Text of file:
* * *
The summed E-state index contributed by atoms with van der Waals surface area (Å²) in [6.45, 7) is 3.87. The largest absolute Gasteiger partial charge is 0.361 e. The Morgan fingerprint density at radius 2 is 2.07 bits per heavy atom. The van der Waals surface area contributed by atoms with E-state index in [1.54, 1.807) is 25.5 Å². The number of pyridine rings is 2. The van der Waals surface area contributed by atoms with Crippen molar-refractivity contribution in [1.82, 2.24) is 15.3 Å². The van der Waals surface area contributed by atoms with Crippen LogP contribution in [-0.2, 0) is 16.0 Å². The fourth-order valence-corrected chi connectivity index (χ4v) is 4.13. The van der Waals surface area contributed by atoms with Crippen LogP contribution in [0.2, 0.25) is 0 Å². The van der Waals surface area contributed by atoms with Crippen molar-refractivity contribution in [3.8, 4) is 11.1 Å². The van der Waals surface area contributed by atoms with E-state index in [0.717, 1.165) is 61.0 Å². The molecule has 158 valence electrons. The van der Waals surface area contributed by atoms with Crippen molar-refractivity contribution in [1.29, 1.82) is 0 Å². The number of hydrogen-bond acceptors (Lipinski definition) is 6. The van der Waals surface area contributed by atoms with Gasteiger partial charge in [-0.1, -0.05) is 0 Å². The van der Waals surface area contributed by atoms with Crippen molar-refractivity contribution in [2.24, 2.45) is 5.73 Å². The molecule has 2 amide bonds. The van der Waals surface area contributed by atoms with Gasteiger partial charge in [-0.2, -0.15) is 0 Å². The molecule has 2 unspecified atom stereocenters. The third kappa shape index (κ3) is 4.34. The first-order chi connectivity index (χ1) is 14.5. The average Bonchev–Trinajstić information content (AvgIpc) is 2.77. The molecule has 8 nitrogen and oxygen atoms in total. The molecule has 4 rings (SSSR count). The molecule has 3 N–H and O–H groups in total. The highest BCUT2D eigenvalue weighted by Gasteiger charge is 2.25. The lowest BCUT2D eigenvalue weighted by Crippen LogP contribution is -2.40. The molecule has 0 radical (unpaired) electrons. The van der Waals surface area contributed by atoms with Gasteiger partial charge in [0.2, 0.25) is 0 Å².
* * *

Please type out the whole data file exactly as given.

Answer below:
The summed E-state index contributed by atoms with van der Waals surface area (Å²) in [6.45, 7) is 3.87. The largest absolute Gasteiger partial charge is 0.361 e. The Morgan fingerprint density at radius 2 is 2.07 bits per heavy atom. The van der Waals surface area contributed by atoms with E-state index in [1.54, 1.807) is 25.5 Å². The number of pyridine rings is 2. The van der Waals surface area contributed by atoms with Crippen molar-refractivity contribution in [1.82, 2.24) is 15.3 Å². The van der Waals surface area contributed by atoms with Crippen LogP contribution in [-0.2, 0) is 16.0 Å². The fourth-order valence-corrected chi connectivity index (χ4v) is 4.13. The van der Waals surface area contributed by atoms with Crippen LogP contribution in [0.2, 0.25) is 0 Å². The van der Waals surface area contributed by atoms with Crippen molar-refractivity contribution in [3.8, 4) is 11.1 Å². The van der Waals surface area contributed by atoms with E-state index in [0.717, 1.165) is 61.0 Å². The molecule has 158 valence electrons. The van der Waals surface area contributed by atoms with Crippen molar-refractivity contribution in [1.29, 1.82) is 0 Å². The number of hydrogen-bond acceptors (Lipinski definition) is 6. The van der Waals surface area contributed by atoms with Gasteiger partial charge in [-0.1, -0.05) is 0 Å². The van der Waals surface area contributed by atoms with Crippen molar-refractivity contribution in [2.24, 2.45) is 5.73 Å². The molecule has 2 amide bonds. The van der Waals surface area contributed by atoms with Gasteiger partial charge in [-0.2, -0.15) is 0 Å². The molecule has 2 unspecified atom stereocenters. The third kappa shape index (κ3) is 4.34. The first-order chi connectivity index (χ1) is 14.5. The average Bonchev–Trinajstić information content (AvgIpc) is 2.77. The molecule has 8 nitrogen and oxygen atoms in total. The molecule has 4 rings (SSSR count). The molecule has 3 N–H and O–H groups in total. The highest BCUT2D eigenvalue weighted by Gasteiger charge is 2.25. The lowest BCUT2D eigenvalue weighted by Crippen LogP contribution is -2.40. The molecule has 0 radical (unpaired) electrons. The van der Waals surface area contributed by atoms with Gasteiger partial charge in [0.2, 0.25) is 0 Å².